Faculty aim to strengthen technology, science education by blending them

July 24, 2009 By Chris Barncard

Josh Coon‘s labs are stocked with high-end scientific equipment, with tubing and computer boards and sample holders and even small refrigerators built onto boxes clicking and humming with motors and fans.

On July 29, 2009, a technician at Thermo Fisher Scientific in Fitchburg, Wis., dissassembles and shares with a group of regional high school students and their teachers the inner workings of one of the company’s spectrometers. The activity is part of a five-day technical education and science outreach program, known as TESci, led by the company’s scientists working in partnership with Josh Coon, anassistant professor of chemistry and biomolecular chemistry, and several UW–Madison graduate and postdoctoral students. The program is funded for five years by the National Science Foundation.

Photo: Bryce Richter

To the UW–Madison assistant professor of chemistry, it looks like the future of high school technical education — or, at least, a better understanding of technology’s place in science and vice versa.

“If you’re good at science, it’s good for you to be able to build stuff,” Coon says. “And if you’re more interested in the technical subjects, there’s a place for you in science.”

Coon, a group of UW–Madison researchers and Thermo Fisher Scientific scientists led by Simon Nunn will bring together high school students and teachers to build and use diagnostic equipment that would not be out of place in university research labs.

It’s an effort to make technical education programs more rigorous and relevant as well as give science-minded students a better foundation in technology. Coon struck on the idea after noticing that UW–Madison’s otherwise exemplary chemistry students were often reluctant or unable to design modifications for complex instruments to fit them to research tasks.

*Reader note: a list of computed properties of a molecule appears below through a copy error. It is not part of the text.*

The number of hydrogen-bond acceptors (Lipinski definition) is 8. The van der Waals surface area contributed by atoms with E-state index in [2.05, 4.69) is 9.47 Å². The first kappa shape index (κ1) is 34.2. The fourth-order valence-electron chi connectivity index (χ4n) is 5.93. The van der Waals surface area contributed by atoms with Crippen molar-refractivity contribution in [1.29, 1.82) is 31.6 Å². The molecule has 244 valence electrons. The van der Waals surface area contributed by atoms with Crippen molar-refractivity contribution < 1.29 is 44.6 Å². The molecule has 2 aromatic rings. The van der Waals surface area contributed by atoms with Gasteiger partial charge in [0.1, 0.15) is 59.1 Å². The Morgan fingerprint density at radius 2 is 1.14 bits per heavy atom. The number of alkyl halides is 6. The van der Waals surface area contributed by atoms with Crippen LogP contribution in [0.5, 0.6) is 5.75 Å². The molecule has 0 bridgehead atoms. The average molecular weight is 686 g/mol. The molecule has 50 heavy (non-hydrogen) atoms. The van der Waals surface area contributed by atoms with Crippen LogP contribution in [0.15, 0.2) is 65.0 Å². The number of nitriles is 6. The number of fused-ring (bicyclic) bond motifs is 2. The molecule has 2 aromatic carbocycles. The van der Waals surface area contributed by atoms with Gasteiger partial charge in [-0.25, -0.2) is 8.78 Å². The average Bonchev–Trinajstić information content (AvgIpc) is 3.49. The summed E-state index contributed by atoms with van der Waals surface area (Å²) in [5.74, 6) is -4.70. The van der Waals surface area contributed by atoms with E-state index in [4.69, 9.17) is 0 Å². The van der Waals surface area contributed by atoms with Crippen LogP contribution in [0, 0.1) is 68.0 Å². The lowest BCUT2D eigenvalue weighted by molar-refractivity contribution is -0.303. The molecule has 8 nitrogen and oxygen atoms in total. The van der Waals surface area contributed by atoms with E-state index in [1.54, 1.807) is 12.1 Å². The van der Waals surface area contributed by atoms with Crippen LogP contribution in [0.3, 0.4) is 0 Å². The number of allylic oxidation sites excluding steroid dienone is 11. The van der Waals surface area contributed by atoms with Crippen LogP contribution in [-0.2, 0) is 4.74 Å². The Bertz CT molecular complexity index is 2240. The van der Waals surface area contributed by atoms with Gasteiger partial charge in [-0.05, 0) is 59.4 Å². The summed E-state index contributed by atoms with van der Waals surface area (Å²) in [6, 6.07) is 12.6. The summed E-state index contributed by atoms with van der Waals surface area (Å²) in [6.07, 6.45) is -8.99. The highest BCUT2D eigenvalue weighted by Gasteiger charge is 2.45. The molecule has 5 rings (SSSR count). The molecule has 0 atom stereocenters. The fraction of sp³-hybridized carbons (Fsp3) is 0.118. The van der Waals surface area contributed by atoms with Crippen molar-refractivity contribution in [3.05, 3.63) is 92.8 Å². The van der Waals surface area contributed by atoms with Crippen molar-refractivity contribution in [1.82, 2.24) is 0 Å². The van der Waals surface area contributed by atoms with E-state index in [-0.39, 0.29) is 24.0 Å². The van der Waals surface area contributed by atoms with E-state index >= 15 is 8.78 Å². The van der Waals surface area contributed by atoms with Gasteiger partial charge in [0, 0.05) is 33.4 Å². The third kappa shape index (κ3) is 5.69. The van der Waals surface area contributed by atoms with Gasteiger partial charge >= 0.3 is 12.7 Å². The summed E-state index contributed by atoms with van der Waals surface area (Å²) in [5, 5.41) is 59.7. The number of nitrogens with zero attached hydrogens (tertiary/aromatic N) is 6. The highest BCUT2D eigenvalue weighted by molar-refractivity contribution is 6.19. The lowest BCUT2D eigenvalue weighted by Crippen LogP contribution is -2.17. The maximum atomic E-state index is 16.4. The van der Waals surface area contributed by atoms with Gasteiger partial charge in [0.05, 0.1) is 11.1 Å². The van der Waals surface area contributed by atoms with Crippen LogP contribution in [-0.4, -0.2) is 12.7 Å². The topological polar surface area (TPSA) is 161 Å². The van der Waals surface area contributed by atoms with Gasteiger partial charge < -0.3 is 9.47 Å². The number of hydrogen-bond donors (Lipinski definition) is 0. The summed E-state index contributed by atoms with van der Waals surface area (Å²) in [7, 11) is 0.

“They’re all really smart,” Coon says. “But when it comes to building and designing, that’s a pretty foreign concept. And in many fields of science it’s not unusual to get in with your hands and build the equipment you need. It’s not all theoretical and on paper.”

Thermo Fisher Scientific’s Madison facility will host a five-day camp — the TESci outreach program, a melding of technology education and science — starting Monday, July 27, for students and science teachers from Stoughton, DeForest Area, Evansville and Madison West high schools.

Coon

Paired off with Thermo Fisher Scientific engineers and UW–Madison scientists, the high school groups will progress from theory to practice with a generous helping of hands-on technology development in the middle. Each team will assemble a Thermo Scientific spectrometer.

“These are instruments used on shows like ‘CSI’ or in the pharmaceutical industry for quality control” and generally out of the reach of a high school lab, Coon says. “They don’t have these. Traditionally these instruments have been too expensive for the high school lab, and they require technical support. Technology advancements by Thermo Fisher have made the spectrometers more accessible to high school students.”

The students and teachers will use them to analyze plastics, completing a project in which they conceive a way to look for impurities in plastic toys, build the equipment necessary for the testing and then take the exercise a step further by stepping into their host’s shoes.

“The Thermo Fisher scientists and engineers will come in to give them a sense of the business end,” Coon says. “You’ve used the science to build a product, but then how do you market this? How do you sell it to people?”

Thermo Fisher Scientific will carry TESci into the fall by loaning each of the participating high schools a spectrometer to use in their classrooms.

“The teachers and the students who were in the summer program get to be the experts,” Coon says. “They’ll show their fellow teachers and students how to use the equipment and how it comes together.”

In addition to Thermo Fisher Scientific’s extensive support, TESci is funded for five years by the National Science Foundation.

“What I’d really like to see is a good blended participation,” Coon says. “Kids with the industrial tech interests blended with kids with the science interests, and hopefully they trade some of that interest and knowledge back and forth.”